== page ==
The punishment for former Minnesota cop Kim Potter, who killed 20-year-old Daunte Wright during a traffic stop after claiming she grabbed her gun instead of her Taser, has triggered outrage after a judge sentenced her to less than 16 months in prison and a $1,000 fine for manslaughter.
Minnesota Judge Regina Chu gave Potter 16 months in prison and eight months on supervised release. The sentence is far less than what the prosecution sought. Potter already has a credit of 58 days served in jail while awaiting sentencing.
Potter’s defense was that she mistakenly pulled out her revolver instead of the Taser she meant to use on Wright, a new father, who allegedly resisted arrest after being pulled over on April 11, 2021.
Potter worked for the Brooklyn Center Police in Brooklyn Center, Minn., eight miles from Minneapolis.
Bodycam video footage revealed that after Wright was pulled over and approached by two officers for expired car tags, Wright, standing by the open driver’s side door of his vehicle, wrestled free of handcuffs as they were being applied. Wright then apparently got back into his car with his girlfriend inside and appeared to try to drive off, People Magazine reported. That was when Potter shot him.
A jury convicted her of first- and second-degree manslaughter following three days of deliberations.
“I recognize there will be those who disagree with the sentence. That I granted a significant downward departure does not in any way diminish Daunte Wright’s life. His life mattered. And to those who disagree and feel a longer prison sentence is appropriate, as difficult as it may be, please try to empathize with Ms. Potter’s situation,” Chu said at the time of sentencing.
“This is one of the saddest cases I have had in my 20 years on the bench,” Chu said when delivering the sentence. “Officer Potter made a mistake that ended tragically, but she never intended to hurt anyone.”
The maximum sentence for first-degree manslaughter is 15 years and a $30,000 fine, and for second-degree manslaughter — 10 years and a $20,000 fine, ABC News reported.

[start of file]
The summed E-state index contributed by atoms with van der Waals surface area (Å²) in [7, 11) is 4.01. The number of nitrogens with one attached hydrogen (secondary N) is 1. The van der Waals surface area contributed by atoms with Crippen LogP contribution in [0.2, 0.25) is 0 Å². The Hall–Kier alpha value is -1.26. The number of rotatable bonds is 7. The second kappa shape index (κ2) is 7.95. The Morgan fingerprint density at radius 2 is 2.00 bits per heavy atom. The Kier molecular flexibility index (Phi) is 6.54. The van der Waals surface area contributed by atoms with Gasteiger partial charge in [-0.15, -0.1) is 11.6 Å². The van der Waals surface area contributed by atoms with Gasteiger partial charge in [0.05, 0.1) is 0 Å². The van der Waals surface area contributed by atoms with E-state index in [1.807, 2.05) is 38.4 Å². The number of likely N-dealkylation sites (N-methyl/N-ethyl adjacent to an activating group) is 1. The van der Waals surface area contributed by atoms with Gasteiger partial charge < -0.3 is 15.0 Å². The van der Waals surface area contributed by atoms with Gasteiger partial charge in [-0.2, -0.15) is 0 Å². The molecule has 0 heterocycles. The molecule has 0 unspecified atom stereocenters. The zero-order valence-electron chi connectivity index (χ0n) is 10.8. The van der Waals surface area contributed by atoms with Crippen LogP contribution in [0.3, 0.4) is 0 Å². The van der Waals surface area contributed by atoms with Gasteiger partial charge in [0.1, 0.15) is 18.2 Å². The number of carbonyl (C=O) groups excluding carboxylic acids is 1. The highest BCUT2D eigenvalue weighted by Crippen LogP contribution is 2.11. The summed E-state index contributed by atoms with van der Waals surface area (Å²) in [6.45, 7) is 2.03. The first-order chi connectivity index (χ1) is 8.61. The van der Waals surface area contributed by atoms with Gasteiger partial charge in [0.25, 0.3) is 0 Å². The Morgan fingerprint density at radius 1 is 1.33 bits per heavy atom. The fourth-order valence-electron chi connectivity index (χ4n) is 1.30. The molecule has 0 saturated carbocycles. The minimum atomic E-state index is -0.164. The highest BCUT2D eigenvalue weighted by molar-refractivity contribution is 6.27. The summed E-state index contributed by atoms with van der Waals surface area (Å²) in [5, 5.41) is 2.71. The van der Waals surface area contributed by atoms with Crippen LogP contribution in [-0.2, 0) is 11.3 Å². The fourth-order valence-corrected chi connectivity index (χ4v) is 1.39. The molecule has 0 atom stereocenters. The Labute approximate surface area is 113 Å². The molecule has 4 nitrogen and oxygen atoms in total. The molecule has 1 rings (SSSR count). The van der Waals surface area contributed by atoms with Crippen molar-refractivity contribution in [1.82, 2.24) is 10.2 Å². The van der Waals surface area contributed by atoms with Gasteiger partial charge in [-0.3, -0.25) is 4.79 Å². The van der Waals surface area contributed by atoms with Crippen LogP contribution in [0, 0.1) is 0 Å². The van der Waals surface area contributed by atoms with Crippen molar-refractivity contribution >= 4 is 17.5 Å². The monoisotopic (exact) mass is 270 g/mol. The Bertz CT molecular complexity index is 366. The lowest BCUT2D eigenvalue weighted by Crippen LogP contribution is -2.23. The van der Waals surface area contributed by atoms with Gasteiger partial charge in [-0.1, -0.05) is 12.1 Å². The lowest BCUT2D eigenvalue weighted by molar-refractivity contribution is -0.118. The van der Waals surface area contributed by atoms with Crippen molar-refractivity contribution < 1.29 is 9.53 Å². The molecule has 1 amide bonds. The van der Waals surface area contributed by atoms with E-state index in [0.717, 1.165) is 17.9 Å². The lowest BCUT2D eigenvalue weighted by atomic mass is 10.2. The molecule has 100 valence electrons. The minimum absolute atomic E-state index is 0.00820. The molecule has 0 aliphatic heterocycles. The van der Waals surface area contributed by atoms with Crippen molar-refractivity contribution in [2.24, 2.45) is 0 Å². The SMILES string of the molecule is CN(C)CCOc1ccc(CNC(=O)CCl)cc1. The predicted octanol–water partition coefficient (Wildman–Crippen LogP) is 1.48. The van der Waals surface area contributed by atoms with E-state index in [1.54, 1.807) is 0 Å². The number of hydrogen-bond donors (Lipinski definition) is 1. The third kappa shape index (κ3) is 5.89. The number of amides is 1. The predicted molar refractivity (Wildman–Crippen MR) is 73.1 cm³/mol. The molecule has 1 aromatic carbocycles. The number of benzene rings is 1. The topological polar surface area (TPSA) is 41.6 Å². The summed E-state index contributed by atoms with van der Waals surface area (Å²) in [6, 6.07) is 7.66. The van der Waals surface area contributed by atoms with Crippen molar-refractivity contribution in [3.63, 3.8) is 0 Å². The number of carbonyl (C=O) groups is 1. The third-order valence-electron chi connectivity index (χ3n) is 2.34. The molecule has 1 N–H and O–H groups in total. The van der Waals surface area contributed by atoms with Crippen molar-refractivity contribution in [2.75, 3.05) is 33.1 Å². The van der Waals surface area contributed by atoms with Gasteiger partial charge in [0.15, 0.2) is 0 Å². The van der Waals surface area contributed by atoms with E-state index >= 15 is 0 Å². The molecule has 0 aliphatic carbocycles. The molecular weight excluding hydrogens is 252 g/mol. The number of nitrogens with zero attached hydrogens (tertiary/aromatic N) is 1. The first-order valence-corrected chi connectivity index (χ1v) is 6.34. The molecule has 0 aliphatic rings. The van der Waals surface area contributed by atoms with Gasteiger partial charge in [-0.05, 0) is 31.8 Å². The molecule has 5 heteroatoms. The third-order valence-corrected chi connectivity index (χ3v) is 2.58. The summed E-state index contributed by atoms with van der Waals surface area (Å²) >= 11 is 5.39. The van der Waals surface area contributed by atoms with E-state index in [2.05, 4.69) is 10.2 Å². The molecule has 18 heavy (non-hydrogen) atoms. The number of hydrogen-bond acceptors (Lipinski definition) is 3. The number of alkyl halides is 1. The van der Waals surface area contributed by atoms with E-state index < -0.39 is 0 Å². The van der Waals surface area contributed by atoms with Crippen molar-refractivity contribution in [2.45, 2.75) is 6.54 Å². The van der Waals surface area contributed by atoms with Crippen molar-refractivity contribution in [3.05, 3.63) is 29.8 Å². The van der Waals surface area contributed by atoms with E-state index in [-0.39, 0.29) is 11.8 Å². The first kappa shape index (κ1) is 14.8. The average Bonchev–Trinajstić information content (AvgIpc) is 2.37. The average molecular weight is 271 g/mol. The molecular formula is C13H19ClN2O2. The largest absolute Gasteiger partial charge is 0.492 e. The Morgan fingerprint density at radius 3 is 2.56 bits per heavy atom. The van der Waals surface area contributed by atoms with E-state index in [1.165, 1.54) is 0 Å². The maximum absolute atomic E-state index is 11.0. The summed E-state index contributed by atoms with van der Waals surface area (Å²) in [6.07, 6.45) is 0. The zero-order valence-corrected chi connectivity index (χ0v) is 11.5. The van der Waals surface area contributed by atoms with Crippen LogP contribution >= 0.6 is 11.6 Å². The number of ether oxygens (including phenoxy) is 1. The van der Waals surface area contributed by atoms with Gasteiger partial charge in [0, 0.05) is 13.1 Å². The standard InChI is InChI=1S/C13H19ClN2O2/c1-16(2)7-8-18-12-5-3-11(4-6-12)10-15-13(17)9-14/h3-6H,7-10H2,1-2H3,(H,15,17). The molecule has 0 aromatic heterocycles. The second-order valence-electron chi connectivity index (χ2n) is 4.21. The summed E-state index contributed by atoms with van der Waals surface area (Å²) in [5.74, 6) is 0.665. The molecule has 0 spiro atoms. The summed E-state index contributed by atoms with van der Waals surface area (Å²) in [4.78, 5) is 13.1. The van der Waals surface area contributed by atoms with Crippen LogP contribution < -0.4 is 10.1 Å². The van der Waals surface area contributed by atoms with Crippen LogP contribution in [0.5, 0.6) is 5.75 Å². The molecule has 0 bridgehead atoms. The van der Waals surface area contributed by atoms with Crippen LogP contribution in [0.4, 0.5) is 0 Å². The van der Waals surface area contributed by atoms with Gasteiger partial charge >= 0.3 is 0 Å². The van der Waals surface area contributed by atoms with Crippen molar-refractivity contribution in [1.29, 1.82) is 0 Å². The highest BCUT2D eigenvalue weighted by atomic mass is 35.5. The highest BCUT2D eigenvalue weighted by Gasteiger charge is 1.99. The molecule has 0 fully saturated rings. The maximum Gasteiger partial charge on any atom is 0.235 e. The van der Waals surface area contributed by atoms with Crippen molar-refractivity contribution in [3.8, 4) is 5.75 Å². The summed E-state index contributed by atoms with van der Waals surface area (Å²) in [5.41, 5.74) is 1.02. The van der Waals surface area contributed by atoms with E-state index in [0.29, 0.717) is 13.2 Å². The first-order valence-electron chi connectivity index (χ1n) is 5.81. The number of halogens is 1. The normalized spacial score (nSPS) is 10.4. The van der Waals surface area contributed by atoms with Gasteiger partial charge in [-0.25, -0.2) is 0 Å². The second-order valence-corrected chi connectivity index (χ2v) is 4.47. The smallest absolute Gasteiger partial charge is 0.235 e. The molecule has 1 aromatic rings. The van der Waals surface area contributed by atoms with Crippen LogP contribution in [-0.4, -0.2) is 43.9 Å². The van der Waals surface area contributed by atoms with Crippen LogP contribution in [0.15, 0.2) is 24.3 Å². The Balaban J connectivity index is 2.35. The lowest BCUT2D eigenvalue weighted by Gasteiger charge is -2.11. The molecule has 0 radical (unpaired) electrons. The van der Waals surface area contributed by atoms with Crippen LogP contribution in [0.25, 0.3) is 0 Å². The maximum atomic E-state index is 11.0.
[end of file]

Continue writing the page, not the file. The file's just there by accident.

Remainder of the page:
People were outraged on Twitter about the light sentence given to Potter.
“Judge Regina Chu, who just delivered a mere 2-year sentence to Kim Potter, Daunte Wright’s killer, is up there crying *for Kim Potter*. I’ve never seen this before. That was shameful,” tweeted Ja’han Jones (@_Jahan), creator of #BlackObituaryProject, which lets Black people write their own obituaries before police kill them.
Others pointed out the sentencing disparity between convicted Black people and whites. “Why don’t Black people receive the same leniency or sympathy after making a ‘mistake?’ Could it be the same reason white police officers keep killing Black people by ‘mistake?’” asked Rashad Robinson (@rashadrobinson), president of the progressive nonprofit civil rights advocacy organization Color Of Change.
“Strange, this wasn’t Judge Chu’s demeanor when she sentenced my client to 75 months for trying to break up a fight, which resulted in her deportation to a country she hasn’t been to since she was a child and separation from her own young children,” immigration lawyer John Bruning tweeted.
“Judge Regina Chu cried when she sentenced Kim Potter to a mere 2 yrs for murdering Duante Wright. She asked for empathy for the murderer. She never shed a tear for Duante or asked for empathy for his family,” tweeted Bishop Talbert Swan, a prelate of the Church of God in Christ serving as the bishop of the Nova Scotia Ecclesiastical Jurisdiction in Canada.
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Civil rights lawyer Ben Crump, a lawyer for the Wright family, said the judge’s comments at sentencing “showed a clear absence of compassion for the victim in this tragedy and were devastating to the family.”
“Today’s sentencing of Kim Potter leaves the family of Daunte Wright completely stunned. While there is a small sense of justice because she will serve nominal time, the family is also deeply disappointed there was not a greater level of accountability,” Crump said in a statement.
Photo: This inmate file photo provided by the Minnesota Department of Corrections on Dec. 23, 2021, shows former Brooklyn Center Police officer Kim Potter. (Minnesota Department of Corrections via AP, File)/Photo: A 2018 picture of Daunte Wrigh, Facebook/Photo: In this screen grab from video, Hennepin County Judge Regina Chu presides over motions before court Dec. 14, 2021, in Potter’s trial in the April 11, 2021, death of Daunte Wright, Hennepin County Courthouse, Minneapolis, Minn. (Court TV via AP, Pool)